The hemp revolution has introduced syllable-heavy terms that now appear in everything from face creams and shampoo to coffee and oils, but what do these terms mean? For those who struggle to grasp the difference between cannabinoid and cannabidiol, Hemp Info Guide is here to help with a beginner’s guide to the most common hemp terms and how to pronounce them.
Cannabis, one of the world’s first domesticated crops, is part of the cannabaceae plant family that includes hops and hackberries. The flowering plant originated in Central or South Asia, and it may have three different species — sativa, indica and ruderalis — though some argue they are all just subspecies of sativa.
Hemp is a type of cannabis sativa that contains only trace amounts of tetrahydrocannabinol (THC), a term we also define below. Smoking this type of cannabis will not get people high. However, the different parts of the plant have thousands, if not tens of thousands, of practical uses. For example, hemp seeds are a valuable source of vegan protein, and their essential fatty acids are a prized ingredient in luxe beauty products, while the stalk can be used to make fabrics, paper and building materials. The flowers and leaves contain cannabidiol (CBD), also defined below, which have medicinal properties.
The human body contains an endocannabinoid system (ECS) that includes receptors in the central nervous and immune systems. Cannabinoids are chemical substances that act on these receptors. The body naturally produces its own such chemicals, which are called endocannabinoids. Cannabis plants contain many different cannabinoids, including THC and CBD. Researchers are in the early stages of studying the ECS and how different cannabinoids interact with it, but it may play a role in everything from the immune system to cognitive processing.
Found primarily in the flowering buds of cannabis plants, THC is a cannabinoid with psychoactive properties that binds directly to ECS receptors. These properties produce what users commonly call a “high,” and any product or plant that contains .3 percent THC or less is considered non-psychoative. Preliminary research suggests THC may have medicinal properties.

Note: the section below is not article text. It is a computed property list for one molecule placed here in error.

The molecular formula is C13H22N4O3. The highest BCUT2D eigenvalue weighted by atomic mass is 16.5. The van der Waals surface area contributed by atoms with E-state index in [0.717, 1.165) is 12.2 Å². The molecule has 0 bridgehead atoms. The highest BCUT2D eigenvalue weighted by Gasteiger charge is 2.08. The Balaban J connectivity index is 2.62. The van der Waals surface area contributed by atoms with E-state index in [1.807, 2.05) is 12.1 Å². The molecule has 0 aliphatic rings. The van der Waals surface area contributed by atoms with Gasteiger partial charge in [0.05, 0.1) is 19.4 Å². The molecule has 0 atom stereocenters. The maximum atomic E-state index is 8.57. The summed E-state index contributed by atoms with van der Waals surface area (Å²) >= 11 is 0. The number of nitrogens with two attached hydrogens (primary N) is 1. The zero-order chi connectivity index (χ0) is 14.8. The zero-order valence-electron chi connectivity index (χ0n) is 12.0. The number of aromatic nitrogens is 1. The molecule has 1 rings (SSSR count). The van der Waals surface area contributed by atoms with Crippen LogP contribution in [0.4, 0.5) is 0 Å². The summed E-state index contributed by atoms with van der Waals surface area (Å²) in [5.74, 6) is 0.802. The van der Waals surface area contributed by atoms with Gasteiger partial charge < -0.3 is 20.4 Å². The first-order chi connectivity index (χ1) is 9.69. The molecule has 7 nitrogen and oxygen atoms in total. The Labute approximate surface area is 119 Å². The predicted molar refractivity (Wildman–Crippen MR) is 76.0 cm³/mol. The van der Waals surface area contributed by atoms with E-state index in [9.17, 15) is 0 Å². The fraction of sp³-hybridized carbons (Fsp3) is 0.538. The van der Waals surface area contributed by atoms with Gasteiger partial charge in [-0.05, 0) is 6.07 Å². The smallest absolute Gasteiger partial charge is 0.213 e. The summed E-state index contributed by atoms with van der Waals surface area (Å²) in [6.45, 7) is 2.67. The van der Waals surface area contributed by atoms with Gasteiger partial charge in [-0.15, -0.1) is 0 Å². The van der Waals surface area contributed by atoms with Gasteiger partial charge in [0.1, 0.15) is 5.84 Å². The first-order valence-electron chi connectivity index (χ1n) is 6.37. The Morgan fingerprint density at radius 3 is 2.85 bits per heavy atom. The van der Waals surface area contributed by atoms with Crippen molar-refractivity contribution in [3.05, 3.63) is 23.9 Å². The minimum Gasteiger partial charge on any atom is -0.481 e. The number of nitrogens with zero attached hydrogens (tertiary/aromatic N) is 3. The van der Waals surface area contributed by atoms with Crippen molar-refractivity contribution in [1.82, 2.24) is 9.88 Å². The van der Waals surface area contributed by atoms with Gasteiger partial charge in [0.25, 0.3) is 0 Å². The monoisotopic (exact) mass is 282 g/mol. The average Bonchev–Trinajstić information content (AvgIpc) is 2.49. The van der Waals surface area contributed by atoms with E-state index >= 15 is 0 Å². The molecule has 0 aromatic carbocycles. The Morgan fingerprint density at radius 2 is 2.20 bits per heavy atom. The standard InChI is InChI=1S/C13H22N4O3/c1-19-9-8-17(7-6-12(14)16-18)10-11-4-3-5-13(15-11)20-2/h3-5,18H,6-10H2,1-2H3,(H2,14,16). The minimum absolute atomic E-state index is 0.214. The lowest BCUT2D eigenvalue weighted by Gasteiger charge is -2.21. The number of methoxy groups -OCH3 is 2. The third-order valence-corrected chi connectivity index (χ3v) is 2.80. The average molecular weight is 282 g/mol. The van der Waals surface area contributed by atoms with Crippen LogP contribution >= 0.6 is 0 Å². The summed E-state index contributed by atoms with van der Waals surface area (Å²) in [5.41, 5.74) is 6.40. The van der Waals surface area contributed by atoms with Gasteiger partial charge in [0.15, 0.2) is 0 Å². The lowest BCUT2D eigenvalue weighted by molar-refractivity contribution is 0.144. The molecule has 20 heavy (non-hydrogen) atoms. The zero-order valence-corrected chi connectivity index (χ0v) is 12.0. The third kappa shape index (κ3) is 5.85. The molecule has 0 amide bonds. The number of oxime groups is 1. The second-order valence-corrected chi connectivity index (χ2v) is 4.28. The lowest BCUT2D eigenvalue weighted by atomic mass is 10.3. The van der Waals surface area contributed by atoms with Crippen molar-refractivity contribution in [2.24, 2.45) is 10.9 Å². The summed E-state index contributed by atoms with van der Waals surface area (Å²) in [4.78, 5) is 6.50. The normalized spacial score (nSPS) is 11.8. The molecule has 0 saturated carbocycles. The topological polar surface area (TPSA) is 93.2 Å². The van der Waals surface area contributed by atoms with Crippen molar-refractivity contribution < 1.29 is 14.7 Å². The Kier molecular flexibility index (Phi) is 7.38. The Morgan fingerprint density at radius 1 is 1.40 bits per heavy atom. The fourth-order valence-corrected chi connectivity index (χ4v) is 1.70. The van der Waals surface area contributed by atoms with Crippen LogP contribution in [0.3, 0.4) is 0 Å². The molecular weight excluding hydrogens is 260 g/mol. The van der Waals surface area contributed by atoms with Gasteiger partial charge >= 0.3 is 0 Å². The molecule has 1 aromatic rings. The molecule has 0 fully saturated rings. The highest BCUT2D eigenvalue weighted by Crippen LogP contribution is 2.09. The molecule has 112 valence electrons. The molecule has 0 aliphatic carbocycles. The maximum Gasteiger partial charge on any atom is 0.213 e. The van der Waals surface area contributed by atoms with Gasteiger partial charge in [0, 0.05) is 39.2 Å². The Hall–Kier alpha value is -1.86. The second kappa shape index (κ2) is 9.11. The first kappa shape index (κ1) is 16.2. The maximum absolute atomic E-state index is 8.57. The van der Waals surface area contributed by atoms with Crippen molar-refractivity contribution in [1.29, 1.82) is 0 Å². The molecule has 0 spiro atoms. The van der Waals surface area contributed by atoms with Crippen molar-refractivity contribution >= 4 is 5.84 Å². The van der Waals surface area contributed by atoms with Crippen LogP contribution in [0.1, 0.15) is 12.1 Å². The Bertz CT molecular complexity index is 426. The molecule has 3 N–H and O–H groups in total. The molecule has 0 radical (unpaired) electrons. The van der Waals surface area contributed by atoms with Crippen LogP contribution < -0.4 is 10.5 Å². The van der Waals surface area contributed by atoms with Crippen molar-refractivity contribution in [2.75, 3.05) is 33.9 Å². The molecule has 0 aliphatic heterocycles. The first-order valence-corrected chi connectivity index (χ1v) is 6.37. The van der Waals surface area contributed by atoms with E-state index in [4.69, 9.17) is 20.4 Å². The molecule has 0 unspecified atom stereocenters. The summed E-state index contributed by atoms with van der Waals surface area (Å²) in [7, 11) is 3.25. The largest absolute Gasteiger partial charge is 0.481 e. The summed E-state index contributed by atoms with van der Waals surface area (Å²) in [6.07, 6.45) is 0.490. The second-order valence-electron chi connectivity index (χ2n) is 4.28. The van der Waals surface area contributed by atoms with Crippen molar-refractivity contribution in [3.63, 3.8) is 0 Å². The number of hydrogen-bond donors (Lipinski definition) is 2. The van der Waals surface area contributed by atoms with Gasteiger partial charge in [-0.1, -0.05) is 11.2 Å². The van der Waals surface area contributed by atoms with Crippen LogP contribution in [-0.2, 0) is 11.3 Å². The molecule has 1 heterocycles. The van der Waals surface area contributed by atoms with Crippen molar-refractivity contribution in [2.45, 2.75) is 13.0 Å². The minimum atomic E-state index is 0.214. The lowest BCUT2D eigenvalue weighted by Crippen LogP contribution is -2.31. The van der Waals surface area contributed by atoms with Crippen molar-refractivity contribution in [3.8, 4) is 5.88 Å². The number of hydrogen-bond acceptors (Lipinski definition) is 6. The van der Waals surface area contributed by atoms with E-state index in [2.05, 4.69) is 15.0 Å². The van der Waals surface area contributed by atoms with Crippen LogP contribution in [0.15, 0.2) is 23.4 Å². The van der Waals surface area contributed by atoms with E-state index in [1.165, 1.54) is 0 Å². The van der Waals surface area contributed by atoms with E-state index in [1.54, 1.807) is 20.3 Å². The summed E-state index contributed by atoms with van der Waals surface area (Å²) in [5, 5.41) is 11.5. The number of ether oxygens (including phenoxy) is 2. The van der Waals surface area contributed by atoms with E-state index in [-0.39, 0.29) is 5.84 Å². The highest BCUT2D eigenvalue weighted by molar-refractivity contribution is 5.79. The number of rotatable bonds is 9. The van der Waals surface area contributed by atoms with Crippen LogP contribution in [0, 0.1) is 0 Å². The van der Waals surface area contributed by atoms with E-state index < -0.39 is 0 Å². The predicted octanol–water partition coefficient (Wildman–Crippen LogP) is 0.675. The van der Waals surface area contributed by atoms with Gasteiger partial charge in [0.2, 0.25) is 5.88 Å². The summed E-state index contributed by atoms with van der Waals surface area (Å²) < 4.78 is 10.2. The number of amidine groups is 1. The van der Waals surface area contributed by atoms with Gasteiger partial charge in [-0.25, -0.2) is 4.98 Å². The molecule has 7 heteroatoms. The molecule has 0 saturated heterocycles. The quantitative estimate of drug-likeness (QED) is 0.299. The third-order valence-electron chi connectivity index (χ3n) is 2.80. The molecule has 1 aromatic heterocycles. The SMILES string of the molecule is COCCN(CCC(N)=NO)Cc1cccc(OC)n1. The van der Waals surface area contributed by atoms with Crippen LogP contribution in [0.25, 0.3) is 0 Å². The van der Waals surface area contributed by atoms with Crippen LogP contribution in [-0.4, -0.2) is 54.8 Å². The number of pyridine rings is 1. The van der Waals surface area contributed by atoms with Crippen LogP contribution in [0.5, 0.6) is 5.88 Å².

CBD, also found in the flowering buds, is a non-psychoactive cannabinoid that does not bind directly to ECS receptors. Rather, it appears to increase endocannabinoid activity and act on other receptors like serotonin 1A. Studies suggest CBD might also increase cannabinoid receptor density and coupling efficiency. In 2018, the Food & Drug Administration (FDA) approved a CBD-based medicine, making history as the first government-approved cannabis-based pharmaceutical. Expectations are that ongoing studies will confirm other medical applications for both internal and topical use.
Certificate of Analysis (COA)
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Belief in CBD is so high that the public isn’t waiting on the current studies to buy CBD products, and a Certificiate of Analysis (COA) confirms that the THC level is under .3 percent and that other undesirable elements (e.g., pesticides, metals) are “ND” or “not detected.” Third-party labs provide the COA report, and consumers can look it up on the brand’s website using the batch number typically found on the bottom or side of the product. Do not buy any CBD product that lacks third-party analysis.
Terpenes belong to a class of compounds known as aromatic hydrocarbons, and they give cannabis plants their naturally occurring flavor and aromas. Many plant resins contain terpenes, so not just cannabis, and they often serve the purpose of attracting pollinators or repelling predators. Notable terpenes include limonene (smells like citrus), myrcene (earthy, musky notes) and pinene (like pine needles), and studies suggest terpenes may have medicinal properties.
Hemp seed oil and CBD oil are typically different products. Hemp seed oil comes from pressing the nutrient-rich seeds into a balanced oil packed with antioxidants, vitamins, minerals, and essential fatty acids like alpha-linolenic (omega-3) and gamma-linolenic (omega-6). Hemp seed oil, which contains trace amounts of CBD at most, is popular in the culinary and beauty fields. CBD oil, meanwhile, can be any oil (including hemp seed) that features cannabis-extracted CBD isolate. Products labelled “hemp oil” can refer to either option, or even something else, and the lack of specificity is probably not a good sign.
Full-spectrum CBD products contain all elements of the cannabis plant, including seed oil and THC (up to .3 percent).
Broad-spectrum CBD products contain all elements of the cannabis plant (terpenes, cannabinoids, seed oil, etc.) except for THC.
While standards and definitions may vary, organic products typically reflect ecological farming practices that limit or exclude certain types of pesticides, fertilizers and other chemicals and processes. As part of the 2018 Farm Bill, hemp products (including CBD oils) that meet the National Organic Standards can be certified organic. Hemp is the type of plant that absorbs everything in the surrounding soil, including pollutants, which is why consumers should only consider products with an organic certification.
Bioavailability, according to the technical definition, “refers to the extent a substance or drug becomes completely available to its intended biological destination(s).” In terms of CBD consumption, it refers to how quickly the cannabinoids act on the ECS receptors and take effect. Bioavailability is typically expressed as a percentage, with 100 percent being the highest.